references to such other backward classes as the President may, on receipt of the report of a

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Commission appointed under clause (1) of article 340, by order specify and also to the
Anglo-Indian community.

Article 338A. National Commission for Scheduled Tribes—

(1) There shall be a Commission for the Scheduled Tribes to be known as the National
Commission for the Scheduled Tribes.

(2) Subject to the provisions of any law made in this behalf by Parliament, the Commission
shall consist of a Chairperson, Vice-Chairperson and three other Members and the conditions
of service and tenure of office of the Chairperson, Vice-Chairperson and other Members so
appointed shall be such as the President may by rule determine.

(3) The Chairperson, Vice-Chairperson and other Members of the Commission shall be
appointed by the President by warrant under his hand and seal.

(4) The Commission shall have the power to regulate its own procedure.

(5) It shall be the duty of the Commission—

a. to investigate and monitor all matters relating to the safeguards provided for
the Scheduled Tribes under this Constitution or under any other law for the
time being in force or under any order of the Government and to evaluate the
working of such safeguards;
b. to inquire into specific complaints with respect to the deprivation of rights and
safeguards of the Scheduled Tribes;
c. to participate and advise on the planning process of socioeconomic
development of the Scheduled Tribes and to evaluate the progress of their
development under the Union and any State;
d. to present to the President, annually and at such other times as the
Commission may deem fit, reports upon the working of those safeguards;
e. to make in such reports recommendation as to the measures that should be
taken by the Union or any State for the effective implementation of those
safeguards and other measures for the protection, welfare and socio-economic
development of the Scheduled Tribes; and

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f. to discharge such other functions in relation to the protection, welfare and
development and advancement of the Scheduled Tribes as the President may,
subject to the provisions of any law made by Parliament, by rule specify.

(6) The President shall cause all such reports to be laid before each House of Parliament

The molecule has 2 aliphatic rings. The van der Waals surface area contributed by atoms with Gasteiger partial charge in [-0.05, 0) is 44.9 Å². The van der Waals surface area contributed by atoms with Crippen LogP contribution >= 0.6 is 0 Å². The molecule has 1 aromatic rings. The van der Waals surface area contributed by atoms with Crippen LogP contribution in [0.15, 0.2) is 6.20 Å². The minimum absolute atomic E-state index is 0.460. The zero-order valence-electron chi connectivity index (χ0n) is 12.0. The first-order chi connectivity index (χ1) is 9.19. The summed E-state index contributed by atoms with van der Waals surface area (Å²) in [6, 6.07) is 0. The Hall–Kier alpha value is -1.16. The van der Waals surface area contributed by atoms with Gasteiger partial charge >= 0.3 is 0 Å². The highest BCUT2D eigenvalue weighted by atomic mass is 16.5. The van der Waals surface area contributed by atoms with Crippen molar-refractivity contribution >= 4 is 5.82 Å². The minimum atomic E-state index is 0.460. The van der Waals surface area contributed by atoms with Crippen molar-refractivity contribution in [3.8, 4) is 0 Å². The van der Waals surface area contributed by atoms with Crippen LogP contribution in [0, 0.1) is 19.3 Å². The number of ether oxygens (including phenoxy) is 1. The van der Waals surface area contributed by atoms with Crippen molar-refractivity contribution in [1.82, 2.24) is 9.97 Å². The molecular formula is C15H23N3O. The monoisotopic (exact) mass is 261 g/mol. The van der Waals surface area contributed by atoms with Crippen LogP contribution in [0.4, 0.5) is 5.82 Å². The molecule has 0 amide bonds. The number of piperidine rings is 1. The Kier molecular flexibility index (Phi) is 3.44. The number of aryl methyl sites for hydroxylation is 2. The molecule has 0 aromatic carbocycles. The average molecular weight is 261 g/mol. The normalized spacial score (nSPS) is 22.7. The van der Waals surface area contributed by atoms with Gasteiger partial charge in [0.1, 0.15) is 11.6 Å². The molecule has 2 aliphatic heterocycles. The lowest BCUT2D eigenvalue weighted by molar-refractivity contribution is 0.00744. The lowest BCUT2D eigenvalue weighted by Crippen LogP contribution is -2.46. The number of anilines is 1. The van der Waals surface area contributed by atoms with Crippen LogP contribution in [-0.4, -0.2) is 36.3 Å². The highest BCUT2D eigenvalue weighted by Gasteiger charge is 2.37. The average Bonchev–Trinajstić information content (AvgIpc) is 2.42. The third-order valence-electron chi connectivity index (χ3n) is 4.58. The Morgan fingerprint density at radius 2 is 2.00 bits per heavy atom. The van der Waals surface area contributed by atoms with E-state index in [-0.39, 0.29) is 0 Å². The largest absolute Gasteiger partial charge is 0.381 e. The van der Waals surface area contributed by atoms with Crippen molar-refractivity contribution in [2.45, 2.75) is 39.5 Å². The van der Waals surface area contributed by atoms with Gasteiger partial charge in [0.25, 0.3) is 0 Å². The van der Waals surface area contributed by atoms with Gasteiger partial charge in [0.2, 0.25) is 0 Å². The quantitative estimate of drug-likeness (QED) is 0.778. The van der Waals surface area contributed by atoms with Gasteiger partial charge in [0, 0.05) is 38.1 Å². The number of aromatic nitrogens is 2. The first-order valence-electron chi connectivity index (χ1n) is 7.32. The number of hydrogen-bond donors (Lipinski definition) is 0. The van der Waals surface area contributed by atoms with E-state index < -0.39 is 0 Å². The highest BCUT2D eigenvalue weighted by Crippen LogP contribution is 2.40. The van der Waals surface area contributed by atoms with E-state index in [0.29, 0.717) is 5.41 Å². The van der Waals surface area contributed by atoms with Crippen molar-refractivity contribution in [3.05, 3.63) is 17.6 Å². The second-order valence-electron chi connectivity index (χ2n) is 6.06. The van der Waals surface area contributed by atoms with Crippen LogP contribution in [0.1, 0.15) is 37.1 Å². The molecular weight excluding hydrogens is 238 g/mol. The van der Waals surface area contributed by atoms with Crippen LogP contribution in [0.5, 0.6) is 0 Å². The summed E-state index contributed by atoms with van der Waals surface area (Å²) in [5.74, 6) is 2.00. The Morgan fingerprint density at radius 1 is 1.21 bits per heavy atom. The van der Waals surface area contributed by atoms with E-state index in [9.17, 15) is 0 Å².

along with a memorandum explaining the action taken or proposed to be taken on the
recommendations relating to the Union and the reasons for the non-acceptance, if any, of any
such recommendations.

(7) Where any such report, or any part thereof, relates to any matter with which any State
Government is concerned, a copy of such report shall be forwarded to the Governor of the
State who shall cause it to be laid before the Legislature of the State along with a
memorandum explaining the action taken or proposed to be taken on the recommendations
relating to the State and the reasons for the non-acceptance, if any, of any of such
recommendations.

(8) The Commission shall, while investigating any matter referred to in sub-clause (a) or
inquiring into any complaint referred to in sub-clause (b) of clause (5), have all the powers of
a civil court trying a suit and in particular in respect of the following matters, namely:

a. Summoning and enforcing the attendance of any person from any part of India
and examining him on oath;
b. requiring the discovery and production of any document;
c. receiving evidence on affidavits;
d. requisitioning any public record or copy thereof from any court or office;
e. issuing commissions for the examination of witnesses and documents;
f. any other matter which the President may, by rule, determine.

(9) The Union and every State Government shall consult the Commission on all major policy
matters affecting Scheduled Tribes.

Article 339. Control of the Union over the administration of Scheduled Areas and the
welfare of Scheduled Tribes—

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(1) The President may at any time and shall, at the expiration of ten years from the
commencement of this Constitution by order appoint a Commission to report on the
administration of the Scheduled Areas and the welfare of the Scheduled Tribes in the States.
The order may define the composition, powers and procedure of the Commission and may
contain such incidental or ancillary provisions as the President may consider necessary or
desirable.

(2) The executive power of the Union shall extend to the giving of directions to a State as to
the drawing up and execution of schemes specified in the direction to be essential for the
welfare of the Scheduled Tribes in the State.

Article 340. Appointment of a Commission to investigate the conditions of backward


classes—

(1) The President may by order appoint a Commission consisting of such persons as he thinks
fit to investigate the conditions of socially and educationally backward classes within the
territory of India and the difficulties under which they labour and to make recommendations
as to the steps that should be taken by the Union or any State to remove such difficulties and
to improve their condition and as to the grants that should be made for the purpose by the
Union or any State and the conditions subject to which such grants should be made, and the
order appointing such Commission shall define the procedure to be followed by the
Commission.

(2) A Commission so appointed shall investigate the matters referred to them and present to
the President a report setting out the facts as found by them and making such
recommendations as they think proper.

(3) The President shall cause a copy of the report so presented together with a memorandum